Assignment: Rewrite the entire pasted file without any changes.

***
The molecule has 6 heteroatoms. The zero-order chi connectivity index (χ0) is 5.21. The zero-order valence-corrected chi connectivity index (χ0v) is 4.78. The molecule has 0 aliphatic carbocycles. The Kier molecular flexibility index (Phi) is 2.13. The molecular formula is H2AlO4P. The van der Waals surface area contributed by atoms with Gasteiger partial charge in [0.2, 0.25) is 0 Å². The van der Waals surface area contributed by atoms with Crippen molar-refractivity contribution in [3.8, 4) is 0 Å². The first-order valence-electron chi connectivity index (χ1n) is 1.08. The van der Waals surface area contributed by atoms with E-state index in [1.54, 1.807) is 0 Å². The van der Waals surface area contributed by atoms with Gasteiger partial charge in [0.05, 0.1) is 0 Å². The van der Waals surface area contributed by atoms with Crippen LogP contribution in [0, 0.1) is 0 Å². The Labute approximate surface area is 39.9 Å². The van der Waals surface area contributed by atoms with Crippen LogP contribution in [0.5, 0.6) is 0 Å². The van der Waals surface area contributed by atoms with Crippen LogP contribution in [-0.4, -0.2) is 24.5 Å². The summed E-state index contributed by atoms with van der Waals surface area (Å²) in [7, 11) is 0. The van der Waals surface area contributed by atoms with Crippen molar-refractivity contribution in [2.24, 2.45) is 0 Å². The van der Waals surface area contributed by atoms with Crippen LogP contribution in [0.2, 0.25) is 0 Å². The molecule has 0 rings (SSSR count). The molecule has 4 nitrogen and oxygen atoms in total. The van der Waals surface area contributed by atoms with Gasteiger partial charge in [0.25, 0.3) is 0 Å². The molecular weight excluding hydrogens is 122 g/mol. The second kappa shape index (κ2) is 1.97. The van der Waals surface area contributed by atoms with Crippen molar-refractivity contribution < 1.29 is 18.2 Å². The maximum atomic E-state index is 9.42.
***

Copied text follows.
The molecule has 6 heteroatoms. The zero-order chi connectivity index (χ0) is 5.21. The zero-order valence-corrected chi connectivity index (χ0v) is 4.78. The molecule has 0 aliphatic carbocycles. The Kier molecular flexibility index (Phi) is 2.13. The molecular formula is H2AlO4P. The van der Waals surface area contributed by atoms with Gasteiger partial charge in [0.2, 0.25) is 0 Å². The van der Waals surface area contributed by atoms with Crippen molar-refractivity contribution in [3.8, 4) is 0 Å². The first-order valence-electron chi connectivity index (χ1n) is 1.08. The van der Waals surface area contributed by atoms with E-state index in [1.54, 1.807) is 0 Å². The van der Waals surface area contributed by atoms with Gasteiger partial charge in [0.05, 0.1) is 0 Å². The van der Waals surface area contributed by atoms with Crippen LogP contribution in [0, 0.1) is 0 Å². The Labute approximate surface area is 39.9 Å². The van der Waals surface area contributed by atoms with Crippen LogP contribution in [0.5, 0.6) is 0 Å². The van der Waals surface area contributed by atoms with Crippen LogP contribution in [-0.4, -0.2) is 24.5 Å². The summed E-state index contributed by atoms with van der Waals surface area (Å²) in [7, 11) is 0. The van der Waals surface area contributed by atoms with Crippen molar-refractivity contribution in [2.24, 2.45) is 0 Å². The van der Waals surface area contributed by atoms with Crippen LogP contribution in [0.2, 0.25) is 0 Å². The molecule has 0 rings (SSSR count). The molecule has 4 nitrogen and oxygen atoms in total. The van der Waals surface area contributed by atoms with Gasteiger partial charge in [0.25, 0.3) is 0 Å². The molecular weight excluding hydrogens is 122 g/mol. The second kappa shape index (κ2) is 1.97. The van der Waals surface area contributed by atoms with Crippen molar-refractivity contribution < 1.29 is 18.2 Å². The maximum atomic E-state index is 9.42.